Clinical Address:
1211 21st Avenue South, Medical Arts Building, Room / Suite 102A, Nashville, TN , TN 37212
Office Address:
1161 21st Avenue South, MCN, Room / Suite A2200 , Nashville, TN , TN 37232-2582

Associate Professor of Medicine


Clinical Interest

 

Dr. Kalams was the first to demonstrate the persistence of HIVï·“1 specific cytotoxic T lymphocyte (CTL) clones in vivo during chronic HIV infection, and has received NIH R01-funding to 1) Evaluate why CTL responses decline with disease progression, 2) Assess the T-cell repertoire of developing and established immune responses, and 3) Determine whether the avidity of developing CTL responses influences viral set point. Other research interests include understanding the mechanisms of immune escape from CTL recognition (to evaluate the role HIV sequence variation plays in disease progression), and the evaluation of CTL responses of patients with long-term non-progressing HIV-1 infection (to evaluate whether patients without disease progression have unique or more robust immune responses).

Dr. Kalams has mentored several fellows that have gone on to receive independent NIH funding and 2 of these fellows are currently on staff at the Partners AIDS Research Center/Massachusetts General Hospital. Of his current trainees, Dr. Dirk Meyer-Olson has had a recent manuscript accepted for publication in the Journal of Immunology. Dr. Meyer-Olson has also received independent funding to pursue research at Hanover Medical School in Germany. Another current trainee, Dr. Atif Siddique, is evaluating immune responses after therapeutic vaccination in ACTG trial a5058s. Dr. Siddique will be joining Dr. Kalams as a research instructor in Medicine at Vanderbilt University Medical Center.

In addition to HIV-related research, Dr. Kalams has received funding for an R01 grant and a program project, both in collaboration with Dr. Christopher Walker (Ohio State University), to evaluate the evolution of immune responses in HCV-infected chimpanzees. These studies are designed to evaluate the role of the immune system in the control of this chronic viral infection.

Dr. Kalams was recently awarded a 5-year Elizabeth Glaser Scientist Award to evaluate HIV-specific immune responses in infected mother-child pairs. This award will specifically be used to complete a research project at GHESKIO in Haiti. Dr. Kalams has a research technologist who will spend the majority of her time at GHESKIO organizing this project and training research technologists and fellows at GHESKIO to perform state of the art immunology assays to evaluate HIV-specific immune responses.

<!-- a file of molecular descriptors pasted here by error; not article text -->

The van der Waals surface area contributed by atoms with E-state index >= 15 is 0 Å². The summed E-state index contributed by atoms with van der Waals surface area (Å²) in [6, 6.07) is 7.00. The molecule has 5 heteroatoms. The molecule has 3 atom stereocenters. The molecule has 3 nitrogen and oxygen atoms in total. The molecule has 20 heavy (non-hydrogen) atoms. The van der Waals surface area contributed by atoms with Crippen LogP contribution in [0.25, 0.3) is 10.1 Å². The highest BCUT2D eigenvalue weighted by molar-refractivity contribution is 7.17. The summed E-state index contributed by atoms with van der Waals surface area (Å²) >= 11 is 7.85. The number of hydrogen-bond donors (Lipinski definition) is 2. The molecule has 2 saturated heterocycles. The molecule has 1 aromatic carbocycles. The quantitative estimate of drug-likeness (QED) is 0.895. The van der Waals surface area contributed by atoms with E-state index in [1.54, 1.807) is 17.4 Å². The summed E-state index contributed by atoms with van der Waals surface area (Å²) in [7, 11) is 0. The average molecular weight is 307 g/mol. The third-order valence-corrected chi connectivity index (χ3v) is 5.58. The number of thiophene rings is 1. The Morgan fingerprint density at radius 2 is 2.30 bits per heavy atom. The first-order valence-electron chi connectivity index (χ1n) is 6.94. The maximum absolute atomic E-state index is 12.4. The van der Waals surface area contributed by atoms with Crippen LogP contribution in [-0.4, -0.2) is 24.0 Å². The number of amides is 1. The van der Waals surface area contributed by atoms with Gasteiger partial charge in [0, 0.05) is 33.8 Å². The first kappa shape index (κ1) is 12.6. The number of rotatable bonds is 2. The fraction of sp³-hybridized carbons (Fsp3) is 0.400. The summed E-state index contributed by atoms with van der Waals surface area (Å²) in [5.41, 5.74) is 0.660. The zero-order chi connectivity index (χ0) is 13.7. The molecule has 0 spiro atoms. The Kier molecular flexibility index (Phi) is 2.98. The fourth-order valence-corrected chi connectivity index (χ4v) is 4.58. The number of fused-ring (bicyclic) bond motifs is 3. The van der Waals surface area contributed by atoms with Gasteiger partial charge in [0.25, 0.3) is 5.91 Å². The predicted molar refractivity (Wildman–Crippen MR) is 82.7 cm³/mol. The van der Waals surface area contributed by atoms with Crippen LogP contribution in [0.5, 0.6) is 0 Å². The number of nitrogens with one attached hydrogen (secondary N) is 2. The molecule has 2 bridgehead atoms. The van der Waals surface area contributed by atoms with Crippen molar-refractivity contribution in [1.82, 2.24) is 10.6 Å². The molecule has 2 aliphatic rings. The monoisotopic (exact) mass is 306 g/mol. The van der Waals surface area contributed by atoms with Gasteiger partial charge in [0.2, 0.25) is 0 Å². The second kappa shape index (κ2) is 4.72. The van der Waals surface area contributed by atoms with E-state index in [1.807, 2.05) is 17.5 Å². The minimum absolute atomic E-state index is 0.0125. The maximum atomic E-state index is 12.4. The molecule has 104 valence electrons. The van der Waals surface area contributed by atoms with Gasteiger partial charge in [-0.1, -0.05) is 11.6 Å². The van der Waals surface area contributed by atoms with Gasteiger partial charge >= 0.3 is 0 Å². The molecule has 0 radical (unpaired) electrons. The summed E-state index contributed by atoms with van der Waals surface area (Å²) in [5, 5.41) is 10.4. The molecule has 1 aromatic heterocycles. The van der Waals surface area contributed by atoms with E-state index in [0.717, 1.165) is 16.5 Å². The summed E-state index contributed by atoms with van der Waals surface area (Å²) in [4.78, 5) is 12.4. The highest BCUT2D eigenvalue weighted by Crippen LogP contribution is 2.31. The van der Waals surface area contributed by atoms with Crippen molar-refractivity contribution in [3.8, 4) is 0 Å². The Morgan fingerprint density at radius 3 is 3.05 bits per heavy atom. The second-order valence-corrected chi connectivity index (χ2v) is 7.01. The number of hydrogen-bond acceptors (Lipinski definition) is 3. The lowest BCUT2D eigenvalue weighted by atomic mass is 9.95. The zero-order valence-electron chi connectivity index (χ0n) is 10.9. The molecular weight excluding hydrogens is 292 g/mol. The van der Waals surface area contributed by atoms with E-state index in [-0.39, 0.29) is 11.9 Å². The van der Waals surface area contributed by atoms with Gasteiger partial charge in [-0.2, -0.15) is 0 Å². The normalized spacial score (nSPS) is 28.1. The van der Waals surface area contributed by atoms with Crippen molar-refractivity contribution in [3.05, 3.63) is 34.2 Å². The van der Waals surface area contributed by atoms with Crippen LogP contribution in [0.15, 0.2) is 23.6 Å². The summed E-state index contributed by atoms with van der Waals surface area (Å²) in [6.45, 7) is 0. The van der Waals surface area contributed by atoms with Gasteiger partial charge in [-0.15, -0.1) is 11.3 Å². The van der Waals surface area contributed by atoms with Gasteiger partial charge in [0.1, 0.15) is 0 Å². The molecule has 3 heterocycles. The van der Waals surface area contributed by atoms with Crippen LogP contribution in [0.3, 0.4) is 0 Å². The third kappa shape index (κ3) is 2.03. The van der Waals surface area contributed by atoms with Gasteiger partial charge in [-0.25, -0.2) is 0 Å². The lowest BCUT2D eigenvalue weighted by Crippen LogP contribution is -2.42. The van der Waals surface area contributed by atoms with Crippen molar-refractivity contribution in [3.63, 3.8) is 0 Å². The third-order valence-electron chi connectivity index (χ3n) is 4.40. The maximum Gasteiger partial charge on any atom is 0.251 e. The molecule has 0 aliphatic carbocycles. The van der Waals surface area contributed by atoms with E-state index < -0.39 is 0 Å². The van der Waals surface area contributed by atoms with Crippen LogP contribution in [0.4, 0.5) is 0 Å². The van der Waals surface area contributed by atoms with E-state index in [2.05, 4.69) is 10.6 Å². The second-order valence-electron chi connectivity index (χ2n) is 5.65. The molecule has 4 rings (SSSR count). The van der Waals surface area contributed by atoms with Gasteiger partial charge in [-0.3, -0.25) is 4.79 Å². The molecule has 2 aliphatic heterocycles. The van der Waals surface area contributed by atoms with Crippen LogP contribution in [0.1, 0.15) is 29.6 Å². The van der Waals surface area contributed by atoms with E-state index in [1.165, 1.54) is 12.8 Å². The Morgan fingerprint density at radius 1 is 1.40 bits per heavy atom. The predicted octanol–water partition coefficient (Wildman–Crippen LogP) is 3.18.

Our future efforts in the laboratory will be to also evaluate the correlates of protective immunity for other intracellular .pathogens such as mycobacterium tuberculosis. In collaboration with Dr. Douglas Kernodle and Dr. Tim Blackwell, Dr. Kalams has submitted a program project grant designed to understand the correlates of immune protection in mice vaccinated with an attenuated BCG construct. This attenuated vaccine construct has great potential as a vector for several intracellular pathogens known to cause human disease, and the evaluation of immune responses in this model holds great potential for unlocking the mechanisms of immune control of viral and intracellular bacterial infections. Post-doctoral fellows or graduate students interested in participating in any of these described research projects should feel free to contact Dr. Kalams via email at Spyros.a.Kalams@Vanderbilt.edu, or by phone at (615) 322-5977.

Research Keywords
Cellular immune responses directed against viral and bacterial pathogens
Research Description
Dr. Kalams joined the Infectious Disease staff at Vanderbilt University in 2002. Dr. Kalams is currently the director of viral immunology studies in the Vanderbilt Infectious Diseases Unit and is the Principal Investigator of the Vanderbilt HIV Vaccine Trials Unit. He is also the Director of the Laboratory Sciences Core of the Tennessee Center For AIDS Research. His laboratory investigates new strategies to quantitate HIV-specific cytotoxic T cell (CTL) and helper responses, which will be important for the evaluation of vaccines entering clinical trials. Dr. Kalams was the first to demonstrate the persistence of HIV-1 specific cytotoxic T lymphocyte (CTL) clones in vivo during chronic HIV infection, and has received NIH R01-funding to 1) Evaluate why CTL responses decline with disease progression, 2) Assess the T-cell repertoire of developing and established immune responses, and 3) Determine whether the avidity of developing CTL responses influences viral set point. Other research interests include understanding the mechanisms of immune escape from CTL recognition (to evaluate the role HIV sequence variation plays in disease progression), and the evaluation of CTL responses of patients with long-term non-progressing HIV-1 infection (to evaluate whether patients without disease progression have unique or more robust immune responses). Current active projects include the development of mass cytometry as a platform for evaluation of T cell phenotype and function, and molecular analysis of pathogen-specific T cells. We have developed assays to sort individual T cells, followed by identification of their T cell receptor alpha beta chain usage as well as their transcriptional profile. This allows an in depth evaluation of T cell responses after either natural infection or vaccination.

Education

M.D. - U of Connecticut Med School
B.A. - Harvard College, 1979 - 1983
Honors and Awards